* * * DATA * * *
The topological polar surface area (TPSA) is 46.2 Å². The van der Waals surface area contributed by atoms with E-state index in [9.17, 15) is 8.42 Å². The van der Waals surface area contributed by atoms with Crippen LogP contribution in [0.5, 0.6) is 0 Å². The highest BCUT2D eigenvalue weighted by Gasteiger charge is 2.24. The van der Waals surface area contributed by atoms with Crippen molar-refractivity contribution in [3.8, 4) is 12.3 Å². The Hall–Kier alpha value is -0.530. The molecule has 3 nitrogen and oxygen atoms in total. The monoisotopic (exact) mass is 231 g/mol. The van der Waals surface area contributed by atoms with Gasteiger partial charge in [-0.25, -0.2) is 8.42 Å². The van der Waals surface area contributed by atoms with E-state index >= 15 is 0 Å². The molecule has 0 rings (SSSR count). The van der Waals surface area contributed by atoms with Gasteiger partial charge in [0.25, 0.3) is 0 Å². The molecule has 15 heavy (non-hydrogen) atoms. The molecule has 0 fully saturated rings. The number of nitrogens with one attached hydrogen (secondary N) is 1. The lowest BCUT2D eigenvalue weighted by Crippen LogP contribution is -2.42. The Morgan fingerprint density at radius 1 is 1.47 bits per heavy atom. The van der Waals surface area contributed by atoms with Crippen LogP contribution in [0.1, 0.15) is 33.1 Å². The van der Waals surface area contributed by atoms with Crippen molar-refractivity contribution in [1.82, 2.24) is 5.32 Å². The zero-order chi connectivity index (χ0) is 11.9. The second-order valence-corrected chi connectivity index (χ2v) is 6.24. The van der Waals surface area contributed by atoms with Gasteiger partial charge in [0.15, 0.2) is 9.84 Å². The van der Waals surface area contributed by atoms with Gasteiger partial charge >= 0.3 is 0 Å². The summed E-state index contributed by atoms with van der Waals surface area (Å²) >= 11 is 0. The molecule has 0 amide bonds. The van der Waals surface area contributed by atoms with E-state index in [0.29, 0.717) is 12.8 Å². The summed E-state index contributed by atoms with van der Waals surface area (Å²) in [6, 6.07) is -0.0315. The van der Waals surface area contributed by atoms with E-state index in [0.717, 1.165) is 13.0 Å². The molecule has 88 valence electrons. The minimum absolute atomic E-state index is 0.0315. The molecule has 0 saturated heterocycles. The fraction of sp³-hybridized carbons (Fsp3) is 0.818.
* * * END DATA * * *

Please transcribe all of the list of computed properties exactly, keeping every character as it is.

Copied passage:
The topological polar surface area (TPSA) is 46.2 Å². The van der Waals surface area contributed by atoms with E-state index in [9.17, 15) is 8.42 Å². The van der Waals surface area contributed by atoms with Crippen LogP contribution in [0.5, 0.6) is 0 Å². The highest BCUT2D eigenvalue weighted by Gasteiger charge is 2.24. The van der Waals surface area contributed by atoms with Crippen molar-refractivity contribution in [3.8, 4) is 12.3 Å². The Hall–Kier alpha value is -0.530. The molecule has 3 nitrogen and oxygen atoms in total. The monoisotopic (exact) mass is 231 g/mol. The van der Waals surface area contributed by atoms with Gasteiger partial charge in [-0.25, -0.2) is 8.42 Å². The van der Waals surface area contributed by atoms with E-state index >= 15 is 0 Å². The molecule has 0 rings (SSSR count). The van der Waals surface area contributed by atoms with Gasteiger partial charge in [0.25, 0.3) is 0 Å². The molecule has 15 heavy (non-hydrogen) atoms. The molecule has 0 fully saturated rings. The number of nitrogens with one attached hydrogen (secondary N) is 1. The lowest BCUT2D eigenvalue weighted by Crippen LogP contribution is -2.42. The Morgan fingerprint density at radius 1 is 1.47 bits per heavy atom. The van der Waals surface area contributed by atoms with Crippen LogP contribution in [0.1, 0.15) is 33.1 Å². The van der Waals surface area contributed by atoms with Crippen molar-refractivity contribution in [1.82, 2.24) is 5.32 Å². The zero-order chi connectivity index (χ0) is 11.9. The second-order valence-corrected chi connectivity index (χ2v) is 6.24. The van der Waals surface area contributed by atoms with Gasteiger partial charge in [0.15, 0.2) is 9.84 Å². The van der Waals surface area contributed by atoms with Gasteiger partial charge >= 0.3 is 0 Å². The summed E-state index contributed by atoms with van der Waals surface area (Å²) >= 11 is 0. The molecule has 0 amide bonds. The van der Waals surface area contributed by atoms with E-state index in [0.29, 0.717) is 12.8 Å². The summed E-state index contributed by atoms with van der Waals surface area (Å²) in [6, 6.07) is -0.0315. The van der Waals surface area contributed by atoms with E-state index in [0.717, 1.165) is 13.0 Å². The molecule has 88 valence electrons. The minimum absolute atomic E-state index is 0.0315. The molecule has 0 saturated heterocycles. The fraction of sp³-hybridized carbons (Fsp3) is 0.818.